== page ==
Elizabeth Murphy’s diagnosis of stage 3 invasive ductal carcinoma breast cancer left her in disbelief. She was 23 years old, working with children with autism and on the verge of starting graduate school. But, if her breast cancer diagnosis was a surprise, what came next was a shock wave — and one that her team deftly managed thanks to the coordination between cancer treatment and genetics at the Cancer Evaluation and Management Program at Mass General Cancer Center’s Waltham location.
“When my biopsy came back as cancer, the Mass General team was like, ‘We’ll see you tomorrow,’” says Elizabeth. “They told me I was way too young for this to happen, and they knew something else was going on.”
As part of the program’s multidisciplinary approach, Elizabeth underwent genetic testing that revealed a rare mutation — affecting about one in 200,000 people — in her PTEN gene. That gene provides instructions for making an enzyme that is found in almost all tissues in the body. The enzyme acts as a tumor suppressor, which means that it helps regulate cell division by keeping cells from growing and dividing too rapidly or in an uncontrolled way. Elizabeth’s mutation meant that she was at risk for more than the breast cancer already in her body. She was also at risk for endometrial, colon and thyroid cancer.
Beverly Moy, MD, MPH and the team at Mass General considered this knowledge to be power over Elizabeth’s potential illnesses. They had what they needed to come up with a plan.
“Dr. Moy said to me on my first visit, ‘You and I are going to grow old together,’” Elizabeth says. “She’s been with me through it all. In that first appointment, you’re so overwhelmed, so to have someone like that at your side is awesome.”
Combining Cancer Evaluation and High-Risk Genetics
The Cancer Evaluation and Management Program at the Mass General Cancer Center in Waltham prioritizes a comprehensive approach to ensure that all patients have the latest treatment options for cancer risk management and early detection, including novel technologies and genetic methods for newly diagnosed cancer patients. In Elizabeth’s case, the specific genetic makeup of her mutation had never been recorded before, so her genetic counselor took extra time to run the results and explain them to Elizabeth.
“What I appreciate most about this model is our expedited access to top experts in cancer evaluation and high-risk genetics,” Dr. Moy says. “It provides the best quality care for patients like Elizabeth, since she has a coordinated approach in managing her complex cancer screening and detection needs.”
Elizabeth underwent 17 rounds of chemotherapy and 25 rounds of radiation to treat her breast cancer. She also had surgery to perform a double mastectomy with reconstruction and remove 24 lymph nodes.
“Since my cancer was already spreading to my lymph nodes, the fact that the team jumped on it so quickly saved my life,” Elizabeth says. She was diagnosed on April 27, 2021, and her first chemotherapy infusion was a few days later on May 4.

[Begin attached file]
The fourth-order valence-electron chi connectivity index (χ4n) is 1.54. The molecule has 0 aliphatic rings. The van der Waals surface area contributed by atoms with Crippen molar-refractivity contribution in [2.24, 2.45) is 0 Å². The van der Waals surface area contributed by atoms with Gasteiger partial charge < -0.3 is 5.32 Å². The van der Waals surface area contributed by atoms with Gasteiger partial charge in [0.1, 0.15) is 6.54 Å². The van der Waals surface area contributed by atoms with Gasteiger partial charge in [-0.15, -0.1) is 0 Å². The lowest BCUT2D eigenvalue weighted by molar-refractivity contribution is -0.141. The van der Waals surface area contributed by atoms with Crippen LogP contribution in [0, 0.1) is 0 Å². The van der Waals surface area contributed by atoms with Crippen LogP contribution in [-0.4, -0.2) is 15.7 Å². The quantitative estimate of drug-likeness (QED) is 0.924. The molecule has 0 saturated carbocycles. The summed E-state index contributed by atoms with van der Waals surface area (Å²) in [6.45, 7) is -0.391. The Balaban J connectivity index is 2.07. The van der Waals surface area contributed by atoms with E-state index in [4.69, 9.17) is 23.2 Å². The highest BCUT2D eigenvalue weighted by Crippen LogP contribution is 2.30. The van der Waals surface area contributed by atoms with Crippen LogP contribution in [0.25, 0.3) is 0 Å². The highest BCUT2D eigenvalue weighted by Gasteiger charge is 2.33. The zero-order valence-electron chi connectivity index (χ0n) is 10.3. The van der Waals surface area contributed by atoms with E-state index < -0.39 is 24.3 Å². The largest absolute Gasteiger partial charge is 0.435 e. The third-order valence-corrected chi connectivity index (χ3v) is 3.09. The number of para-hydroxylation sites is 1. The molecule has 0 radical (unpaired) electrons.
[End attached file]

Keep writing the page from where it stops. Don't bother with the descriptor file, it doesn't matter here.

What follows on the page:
“When I met with Dr. Moy, she said, ‘I’m throwing everything at you. You’re way too young to have to deal with this long term. I’m looking to cure you,’” Elizabeth continues. “I really appreciated her because she told everything to me straight. She told me it was going to be a very intense regimen of chemo, but it was going to stop the cancer from progressing and metastasizing. It was a huge game changer that made the difference between whether we were going to cure this or whether I was going to be dealing with it for the rest of my life.”
“Their priority is to take care of you.”
To manage her risk of developing other cancers, Elizabeth has an endometrial biopsy once a year, a thyroid scan once a year and a colonoscopy every three years. She finished her active treatments for breast cancer in April 2022 and is on an oral medication to lessen her chances of a recurrence. Elizabeth also picked up her graduate school dream again: she is about to graduate from Boston College with a master’s degree in social work, only a summer behind her planned timeline.
At 23, Elizabeth often felt isolated when it came to her cancer experience — there weren’t many other young adults going through what she was. To share her experience, she participated in Mass General’s cancer mentorship program and connected with a 32-year-old who lives with the same genetic mutation. Elizabeth also hopes to volunteer with pediatric cancer patients once she finishes school.
“I want others to know that they’re not alone in this,” Elizabeth says. “Finding a patient community is huge. I tell people to ask every single question that comes into your brain, because you’re not the first person to ask this question — the doctors here have heard it all. And, at the end of the day, their priority is to take care of you.”
To learn more about how to support the Cancer Evaluation and Management Program, please contact us.